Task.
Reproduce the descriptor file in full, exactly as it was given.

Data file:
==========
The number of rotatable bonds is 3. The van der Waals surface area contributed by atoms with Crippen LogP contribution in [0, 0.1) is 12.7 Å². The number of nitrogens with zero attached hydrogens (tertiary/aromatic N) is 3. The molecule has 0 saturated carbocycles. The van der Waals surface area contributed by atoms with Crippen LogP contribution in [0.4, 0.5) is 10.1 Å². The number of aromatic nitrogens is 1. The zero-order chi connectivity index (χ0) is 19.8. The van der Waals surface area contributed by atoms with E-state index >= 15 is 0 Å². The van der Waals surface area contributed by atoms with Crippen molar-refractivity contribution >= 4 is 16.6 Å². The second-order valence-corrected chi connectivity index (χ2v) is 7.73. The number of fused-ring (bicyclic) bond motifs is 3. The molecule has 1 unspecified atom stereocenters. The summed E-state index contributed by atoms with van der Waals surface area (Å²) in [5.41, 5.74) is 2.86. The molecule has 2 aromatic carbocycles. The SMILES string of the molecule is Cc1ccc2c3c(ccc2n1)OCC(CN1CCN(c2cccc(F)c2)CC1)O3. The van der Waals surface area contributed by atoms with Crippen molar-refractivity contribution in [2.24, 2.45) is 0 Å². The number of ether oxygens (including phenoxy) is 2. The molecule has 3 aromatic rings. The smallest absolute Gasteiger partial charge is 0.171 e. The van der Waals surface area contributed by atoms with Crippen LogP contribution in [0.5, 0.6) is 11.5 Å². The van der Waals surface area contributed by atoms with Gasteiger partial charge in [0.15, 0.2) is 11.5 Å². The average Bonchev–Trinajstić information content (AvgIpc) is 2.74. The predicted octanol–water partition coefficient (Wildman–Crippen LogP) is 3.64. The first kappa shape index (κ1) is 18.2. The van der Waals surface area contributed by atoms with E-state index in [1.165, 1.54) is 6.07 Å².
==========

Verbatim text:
The number of rotatable bonds is 3. The van der Waals surface area contributed by atoms with Crippen LogP contribution in [0, 0.1) is 12.7 Å². The number of nitrogens with zero attached hydrogens (tertiary/aromatic N) is 3. The molecule has 0 saturated carbocycles. The van der Waals surface area contributed by atoms with Crippen LogP contribution in [0.4, 0.5) is 10.1 Å². The number of aromatic nitrogens is 1. The zero-order chi connectivity index (χ0) is 19.8. The van der Waals surface area contributed by atoms with E-state index >= 15 is 0 Å². The van der Waals surface area contributed by atoms with Crippen molar-refractivity contribution >= 4 is 16.6 Å². The second-order valence-corrected chi connectivity index (χ2v) is 7.73. The number of fused-ring (bicyclic) bond motifs is 3. The molecule has 1 unspecified atom stereocenters. The summed E-state index contributed by atoms with van der Waals surface area (Å²) in [5.41, 5.74) is 2.86. The molecule has 2 aromatic carbocycles. The SMILES string of the molecule is Cc1ccc2c3c(ccc2n1)OCC(CN1CCN(c2cccc(F)c2)CC1)O3. The van der Waals surface area contributed by atoms with Crippen molar-refractivity contribution in [2.24, 2.45) is 0 Å². The number of ether oxygens (including phenoxy) is 2. The molecule has 3 aromatic rings. The smallest absolute Gasteiger partial charge is 0.171 e. The van der Waals surface area contributed by atoms with Crippen LogP contribution in [0.5, 0.6) is 11.5 Å². The van der Waals surface area contributed by atoms with Gasteiger partial charge in [0.15, 0.2) is 11.5 Å². The average Bonchev–Trinajstić information content (AvgIpc) is 2.74. The predicted octanol–water partition coefficient (Wildman–Crippen LogP) is 3.64. The first kappa shape index (κ1) is 18.2. The van der Waals surface area contributed by atoms with E-state index in [1.165, 1.54) is 6.07 Å².